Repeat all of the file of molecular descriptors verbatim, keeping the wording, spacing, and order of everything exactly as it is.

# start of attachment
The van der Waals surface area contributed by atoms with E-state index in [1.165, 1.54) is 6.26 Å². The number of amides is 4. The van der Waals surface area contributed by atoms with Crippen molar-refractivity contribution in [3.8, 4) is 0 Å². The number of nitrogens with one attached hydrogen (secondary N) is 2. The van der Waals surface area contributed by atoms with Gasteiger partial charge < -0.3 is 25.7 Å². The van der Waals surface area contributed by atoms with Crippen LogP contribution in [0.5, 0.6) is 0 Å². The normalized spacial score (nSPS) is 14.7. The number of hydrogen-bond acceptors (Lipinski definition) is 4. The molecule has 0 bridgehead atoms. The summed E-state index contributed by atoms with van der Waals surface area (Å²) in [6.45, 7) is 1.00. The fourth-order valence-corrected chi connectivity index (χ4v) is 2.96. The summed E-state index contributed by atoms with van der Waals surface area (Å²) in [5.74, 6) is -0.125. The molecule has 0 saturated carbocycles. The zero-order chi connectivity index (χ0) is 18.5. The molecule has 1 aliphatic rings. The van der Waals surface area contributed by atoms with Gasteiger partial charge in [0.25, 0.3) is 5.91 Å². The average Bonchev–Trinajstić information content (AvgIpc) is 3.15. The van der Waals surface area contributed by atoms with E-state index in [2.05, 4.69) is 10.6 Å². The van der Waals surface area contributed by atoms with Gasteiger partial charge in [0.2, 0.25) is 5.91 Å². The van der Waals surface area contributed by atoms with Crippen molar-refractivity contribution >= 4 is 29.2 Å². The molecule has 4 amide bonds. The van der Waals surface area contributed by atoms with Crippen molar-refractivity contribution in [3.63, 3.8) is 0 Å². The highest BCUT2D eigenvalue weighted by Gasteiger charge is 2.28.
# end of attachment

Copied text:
The van der Waals surface area contributed by atoms with E-state index in [1.165, 1.54) is 6.26 Å². The number of amides is 4. The van der Waals surface area contributed by atoms with Crippen molar-refractivity contribution in [3.8, 4) is 0 Å². The number of nitrogens with one attached hydrogen (secondary N) is 2. The van der Waals surface area contributed by atoms with Gasteiger partial charge < -0.3 is 25.7 Å². The van der Waals surface area contributed by atoms with Crippen LogP contribution in [0.5, 0.6) is 0 Å². The normalized spacial score (nSPS) is 14.7. The number of hydrogen-bond acceptors (Lipinski definition) is 4. The molecule has 0 bridgehead atoms. The summed E-state index contributed by atoms with van der Waals surface area (Å²) in [6.45, 7) is 1.00. The fourth-order valence-corrected chi connectivity index (χ4v) is 2.96. The summed E-state index contributed by atoms with van der Waals surface area (Å²) in [5.74, 6) is -0.125. The molecule has 0 saturated carbocycles. The zero-order chi connectivity index (χ0) is 18.5. The molecule has 1 aliphatic rings. The van der Waals surface area contributed by atoms with Gasteiger partial charge in [0.25, 0.3) is 5.91 Å². The average Bonchev–Trinajstić information content (AvgIpc) is 3.15. The van der Waals surface area contributed by atoms with E-state index in [2.05, 4.69) is 10.6 Å². The van der Waals surface area contributed by atoms with Gasteiger partial charge in [0.2, 0.25) is 5.91 Å². The van der Waals surface area contributed by atoms with Crippen molar-refractivity contribution >= 4 is 29.2 Å². The molecule has 4 amide bonds. The van der Waals surface area contributed by atoms with Crippen molar-refractivity contribution in [3.63, 3.8) is 0 Å². The highest BCUT2D eigenvalue weighted by Gasteiger charge is 2.28.